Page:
Not to seem discouraging, but as a indie author the deck is stacked against you. No professional reviewer will touch your work, and most of the indie reviewers will be equally unmoved by your pleas. (There are a few sites that will pay you attention, and if you like you can PM me for some names.) Hell, there are some sites that won't allow indie authors to advertise with them -- they literally won't even take your money. It's insane.

Still, it's satisfying to have finished your work, isn't it? Yay you! And wait until you get your first email from a fan. :)

Thanks! I figured a good way to start would be setting up a website and doing a limited book giveaway on GoodReads. There should also be a local con or two coming up eventually where I can rent a table. After that, maybe publishing more books will generate more interest. I have two in the pipeline simultaneously.

For now I'm just going to carry on and keep writing as usual. Good thing I have a day job!

I'll second the interview question.

Edited by EruditeFool

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How can we take you up on that, please?

Of course. The PM system seems to be down for me atm, but feel free to add me on Facebook (Vikki Patis) and message me there.

I write for ReadWave, and Lovereading.co.uk also feature my articles at their discretion. For new or not-so-well-known authors who don't yet have a page on their website, I can gather the necessary information for them to create the page, then they'll feature the article. For reference, links are in my signature.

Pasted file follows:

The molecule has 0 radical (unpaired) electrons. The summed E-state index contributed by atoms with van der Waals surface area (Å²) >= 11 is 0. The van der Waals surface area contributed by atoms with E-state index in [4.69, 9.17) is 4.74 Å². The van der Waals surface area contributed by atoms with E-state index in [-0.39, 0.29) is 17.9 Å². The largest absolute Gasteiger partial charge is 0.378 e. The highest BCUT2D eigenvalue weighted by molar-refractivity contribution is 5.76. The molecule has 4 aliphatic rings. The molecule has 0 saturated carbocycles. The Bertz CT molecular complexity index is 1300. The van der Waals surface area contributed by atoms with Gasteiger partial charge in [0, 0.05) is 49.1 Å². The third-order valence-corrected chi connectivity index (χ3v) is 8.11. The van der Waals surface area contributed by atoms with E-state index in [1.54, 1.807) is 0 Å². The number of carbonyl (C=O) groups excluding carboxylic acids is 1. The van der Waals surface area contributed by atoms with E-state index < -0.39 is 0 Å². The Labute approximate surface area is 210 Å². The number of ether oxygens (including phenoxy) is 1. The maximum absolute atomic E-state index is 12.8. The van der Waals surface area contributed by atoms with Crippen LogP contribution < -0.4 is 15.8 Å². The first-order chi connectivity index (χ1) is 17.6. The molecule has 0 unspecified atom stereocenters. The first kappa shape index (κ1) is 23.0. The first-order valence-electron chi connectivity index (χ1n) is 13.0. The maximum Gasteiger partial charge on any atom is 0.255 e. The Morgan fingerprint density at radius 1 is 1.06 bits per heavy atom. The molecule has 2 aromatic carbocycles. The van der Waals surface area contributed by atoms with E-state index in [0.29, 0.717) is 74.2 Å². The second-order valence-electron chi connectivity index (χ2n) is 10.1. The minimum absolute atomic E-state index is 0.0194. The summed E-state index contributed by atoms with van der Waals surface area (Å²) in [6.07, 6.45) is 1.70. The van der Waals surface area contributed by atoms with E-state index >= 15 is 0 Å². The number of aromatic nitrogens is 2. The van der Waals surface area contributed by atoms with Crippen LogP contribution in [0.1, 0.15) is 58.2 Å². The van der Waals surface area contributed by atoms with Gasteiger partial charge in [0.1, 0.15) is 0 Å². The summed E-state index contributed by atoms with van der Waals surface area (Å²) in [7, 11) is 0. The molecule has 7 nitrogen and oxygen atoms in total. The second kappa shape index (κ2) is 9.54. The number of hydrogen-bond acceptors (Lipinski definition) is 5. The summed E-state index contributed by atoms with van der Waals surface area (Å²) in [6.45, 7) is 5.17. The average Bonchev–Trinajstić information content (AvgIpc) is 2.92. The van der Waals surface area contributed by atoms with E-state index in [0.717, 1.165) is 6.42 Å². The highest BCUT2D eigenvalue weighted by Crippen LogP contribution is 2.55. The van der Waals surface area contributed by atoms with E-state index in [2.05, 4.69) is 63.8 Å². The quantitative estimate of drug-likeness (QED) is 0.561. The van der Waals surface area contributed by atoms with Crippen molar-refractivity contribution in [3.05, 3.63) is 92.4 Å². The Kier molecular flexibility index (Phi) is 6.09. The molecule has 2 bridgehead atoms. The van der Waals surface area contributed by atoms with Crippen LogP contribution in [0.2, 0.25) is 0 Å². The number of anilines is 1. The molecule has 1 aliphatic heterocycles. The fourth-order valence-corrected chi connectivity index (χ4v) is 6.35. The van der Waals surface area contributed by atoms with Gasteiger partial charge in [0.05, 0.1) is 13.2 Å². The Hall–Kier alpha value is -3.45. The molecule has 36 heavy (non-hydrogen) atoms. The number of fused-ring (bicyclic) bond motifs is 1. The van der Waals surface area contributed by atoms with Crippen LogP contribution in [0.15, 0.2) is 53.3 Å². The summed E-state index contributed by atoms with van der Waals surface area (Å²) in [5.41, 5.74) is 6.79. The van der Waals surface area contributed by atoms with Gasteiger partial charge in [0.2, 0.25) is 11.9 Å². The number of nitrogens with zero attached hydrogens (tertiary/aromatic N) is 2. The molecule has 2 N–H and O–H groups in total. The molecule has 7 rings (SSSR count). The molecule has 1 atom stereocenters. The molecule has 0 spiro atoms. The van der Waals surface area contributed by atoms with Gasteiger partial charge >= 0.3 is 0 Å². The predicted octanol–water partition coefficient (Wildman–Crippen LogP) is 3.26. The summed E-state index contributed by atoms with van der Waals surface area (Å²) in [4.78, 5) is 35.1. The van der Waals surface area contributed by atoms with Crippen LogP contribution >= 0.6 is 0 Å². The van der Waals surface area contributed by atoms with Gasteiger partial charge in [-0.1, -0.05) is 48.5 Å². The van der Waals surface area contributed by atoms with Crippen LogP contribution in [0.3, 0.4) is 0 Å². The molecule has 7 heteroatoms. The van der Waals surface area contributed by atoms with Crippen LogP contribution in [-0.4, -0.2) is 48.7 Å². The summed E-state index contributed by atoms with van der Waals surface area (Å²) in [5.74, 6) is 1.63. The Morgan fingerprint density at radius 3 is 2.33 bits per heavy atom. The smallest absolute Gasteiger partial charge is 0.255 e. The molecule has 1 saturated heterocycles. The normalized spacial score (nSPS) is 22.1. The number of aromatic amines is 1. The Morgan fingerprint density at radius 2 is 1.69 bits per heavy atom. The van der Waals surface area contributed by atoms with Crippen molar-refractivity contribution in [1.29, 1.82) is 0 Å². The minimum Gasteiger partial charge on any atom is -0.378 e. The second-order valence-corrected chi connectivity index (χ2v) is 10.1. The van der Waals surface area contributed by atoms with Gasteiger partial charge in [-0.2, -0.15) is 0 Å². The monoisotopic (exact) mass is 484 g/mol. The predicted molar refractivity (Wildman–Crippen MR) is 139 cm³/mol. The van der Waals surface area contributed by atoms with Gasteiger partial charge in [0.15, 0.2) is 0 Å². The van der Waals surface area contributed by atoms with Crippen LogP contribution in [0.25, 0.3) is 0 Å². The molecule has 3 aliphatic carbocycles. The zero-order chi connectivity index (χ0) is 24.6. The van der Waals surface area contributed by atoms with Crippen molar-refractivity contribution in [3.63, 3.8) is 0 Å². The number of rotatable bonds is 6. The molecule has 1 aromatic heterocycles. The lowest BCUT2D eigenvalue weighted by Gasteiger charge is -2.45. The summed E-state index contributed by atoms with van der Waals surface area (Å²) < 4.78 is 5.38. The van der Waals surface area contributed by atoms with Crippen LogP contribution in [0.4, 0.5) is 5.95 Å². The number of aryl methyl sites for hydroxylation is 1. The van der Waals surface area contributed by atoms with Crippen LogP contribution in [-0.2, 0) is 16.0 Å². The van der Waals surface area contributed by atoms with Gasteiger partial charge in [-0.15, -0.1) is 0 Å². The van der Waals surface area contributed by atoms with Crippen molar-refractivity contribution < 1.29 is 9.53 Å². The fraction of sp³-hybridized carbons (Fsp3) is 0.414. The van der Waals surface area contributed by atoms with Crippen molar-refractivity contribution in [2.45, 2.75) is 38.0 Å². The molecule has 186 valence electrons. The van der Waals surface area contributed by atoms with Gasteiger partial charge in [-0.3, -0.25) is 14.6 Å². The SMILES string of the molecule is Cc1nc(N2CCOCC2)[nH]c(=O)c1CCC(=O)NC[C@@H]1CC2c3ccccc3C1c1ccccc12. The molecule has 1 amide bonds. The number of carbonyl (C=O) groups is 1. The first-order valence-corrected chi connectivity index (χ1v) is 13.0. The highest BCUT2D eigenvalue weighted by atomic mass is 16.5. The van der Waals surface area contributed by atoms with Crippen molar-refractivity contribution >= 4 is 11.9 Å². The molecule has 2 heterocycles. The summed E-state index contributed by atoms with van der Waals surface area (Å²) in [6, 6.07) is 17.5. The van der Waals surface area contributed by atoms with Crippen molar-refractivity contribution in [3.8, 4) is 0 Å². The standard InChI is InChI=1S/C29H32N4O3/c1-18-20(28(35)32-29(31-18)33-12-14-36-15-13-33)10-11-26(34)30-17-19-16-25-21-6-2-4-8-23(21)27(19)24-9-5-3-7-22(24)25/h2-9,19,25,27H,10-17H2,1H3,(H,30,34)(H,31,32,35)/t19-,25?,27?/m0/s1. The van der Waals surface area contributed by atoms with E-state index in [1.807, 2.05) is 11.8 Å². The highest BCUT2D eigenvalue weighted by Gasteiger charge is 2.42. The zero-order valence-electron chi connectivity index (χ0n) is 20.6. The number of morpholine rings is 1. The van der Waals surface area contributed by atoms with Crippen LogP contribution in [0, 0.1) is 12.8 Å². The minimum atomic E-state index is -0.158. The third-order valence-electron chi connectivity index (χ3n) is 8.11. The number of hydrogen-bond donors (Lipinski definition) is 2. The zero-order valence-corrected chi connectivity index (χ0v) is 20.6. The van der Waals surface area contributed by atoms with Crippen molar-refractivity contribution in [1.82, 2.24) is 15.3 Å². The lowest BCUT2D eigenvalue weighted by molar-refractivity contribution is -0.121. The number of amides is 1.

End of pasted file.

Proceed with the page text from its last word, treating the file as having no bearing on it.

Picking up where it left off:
I'm a book reviewer too, so if anyone needs a kickstart in reviews, I'm keen to help in any way I can. What's surprised me the most is just how many authors struggle to promote their book successfully, even ones with decent publishers behind them.

BooksGoSocial is actually a decent promotion website. There is a small cost, but the author I'm currently working with has just signed up with them, and they do a good job. If anyone wants further info let me know.

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Thanks! I figured a good way to start would be setting up a website and doing a limited book giveaway on GoodReads. There should also be a local con or two coming up eventually where I can rent a table. After that, maybe publishing more books will generate more interest. I have two in the pipeline simultaneously.

For now I'm just going to carry on and keep writing as usual. Good thing I have a day job!

I'll second the interview question.

As above - Facebook if you have it, or send me a PM if it will let you. I keep getting error 503.

I recently rented a market stall to sell Julia's books, and it was a bloody disaster. I didn't have enough time to generate interest, and I'm not the author, so nobody cares about me being there :p Lesson learnt.